Farm Invasions Threaten Government, Says EIU

A LONDON-based economic intelligence organisation yesterday said fresh farm invasions in Zimbabwe threaten the country’s young coalition government and are likely to lead to further social unrest.


According to the Economist Intelligence Unit (EIU), Zimbabwe’s risk profile of possible unrest is further fuelled by grinding poverty faced by the majority of the population in the country.

“A constitutional review process, rampant corruption in government and a general breakdown of the rule of law has deepened Zimbabwe’s exposure to social and political tension putting at risk the stability of the coalition government,” the EIU has warned in a report.

The EIU is the business information arm of the group which publishes the Economist. The group’s research and forecast on political, economic and business conditions in more than 200 countries provides analysis on worldwide market trends and business strategies.

The group’s report ranked Zimbabwe as a country with a high-risk profile of political upheaval with an index score of 8,8. The EIU index measures vulnerability on a scale of zero (no vulnerability) to 10 (highest vulnerability).

Zimbabwe’s coalition government has already been put to the test by the latest wave of farm invasions and the continued detention of opposition and human rights activists in complete violation of the September 15 2008 unity government agreement.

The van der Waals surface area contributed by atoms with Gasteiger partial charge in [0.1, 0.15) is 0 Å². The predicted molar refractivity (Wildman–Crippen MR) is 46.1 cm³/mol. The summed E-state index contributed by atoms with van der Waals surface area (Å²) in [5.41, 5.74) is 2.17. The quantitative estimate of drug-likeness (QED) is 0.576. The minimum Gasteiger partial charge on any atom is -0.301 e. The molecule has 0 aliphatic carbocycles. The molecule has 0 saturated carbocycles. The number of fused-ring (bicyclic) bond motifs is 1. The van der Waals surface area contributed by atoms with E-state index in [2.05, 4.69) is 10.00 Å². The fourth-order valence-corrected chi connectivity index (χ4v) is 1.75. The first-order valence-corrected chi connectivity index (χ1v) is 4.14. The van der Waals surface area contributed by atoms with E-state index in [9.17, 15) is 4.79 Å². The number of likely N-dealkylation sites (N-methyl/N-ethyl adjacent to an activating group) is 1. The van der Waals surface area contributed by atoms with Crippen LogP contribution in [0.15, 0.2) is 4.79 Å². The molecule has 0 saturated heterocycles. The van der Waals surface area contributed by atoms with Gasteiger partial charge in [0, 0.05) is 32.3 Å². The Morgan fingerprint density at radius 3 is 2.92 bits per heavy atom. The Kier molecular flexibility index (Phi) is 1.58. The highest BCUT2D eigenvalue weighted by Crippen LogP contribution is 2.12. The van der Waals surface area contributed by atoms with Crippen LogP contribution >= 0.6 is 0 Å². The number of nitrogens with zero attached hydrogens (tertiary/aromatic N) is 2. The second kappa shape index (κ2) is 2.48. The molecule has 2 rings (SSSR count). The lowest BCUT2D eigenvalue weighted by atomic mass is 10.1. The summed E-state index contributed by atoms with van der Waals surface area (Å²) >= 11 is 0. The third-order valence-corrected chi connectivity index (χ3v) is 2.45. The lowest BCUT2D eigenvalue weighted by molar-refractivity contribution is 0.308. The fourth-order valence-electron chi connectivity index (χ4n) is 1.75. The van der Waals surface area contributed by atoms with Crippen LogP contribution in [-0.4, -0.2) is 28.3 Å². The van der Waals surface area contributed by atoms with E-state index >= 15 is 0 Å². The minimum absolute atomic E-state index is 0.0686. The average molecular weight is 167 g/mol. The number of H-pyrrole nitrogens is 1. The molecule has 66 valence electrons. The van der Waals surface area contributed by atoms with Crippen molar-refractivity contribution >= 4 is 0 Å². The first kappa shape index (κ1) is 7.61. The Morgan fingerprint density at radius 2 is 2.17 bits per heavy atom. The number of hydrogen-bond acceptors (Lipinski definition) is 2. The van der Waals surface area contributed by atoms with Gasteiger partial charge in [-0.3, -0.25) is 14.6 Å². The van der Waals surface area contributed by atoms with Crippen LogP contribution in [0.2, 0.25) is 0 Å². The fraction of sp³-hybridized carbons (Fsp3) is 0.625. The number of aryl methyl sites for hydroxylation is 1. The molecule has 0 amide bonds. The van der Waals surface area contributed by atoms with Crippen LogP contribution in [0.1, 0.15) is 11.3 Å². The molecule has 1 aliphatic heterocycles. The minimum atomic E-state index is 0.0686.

Calls by Prime Minister Morgan Tsvangirai for an end to the latest push to evict the last remaining white commercial farmers have been largely ignored by hardliners in Zanu PF opposed to the unity deal and who have seized farms recently.

Meanwhile, the unity administration at the weekend adopted a 100-day plan aimed at mending ties with the West after years of isolation in a bid to woo direct financial aid to kick-start an economic revival process.

The unity government insists that during the 100 days it will restore human rights, address security concerns, repeal harsh media laws and re-engage the international community.

The government said it was keen to normalise relations with the European Union, Britain, the United States and the white Commonwealth nations that have been President Robert Mugabe’s harshest critics over his misrule.

However, Western nations have said that they want the unity government to submit a credible economic recovery programme, and implement genuine political and economic reforms before providing direct financial aid to Zimbabwe. —  Reuters.

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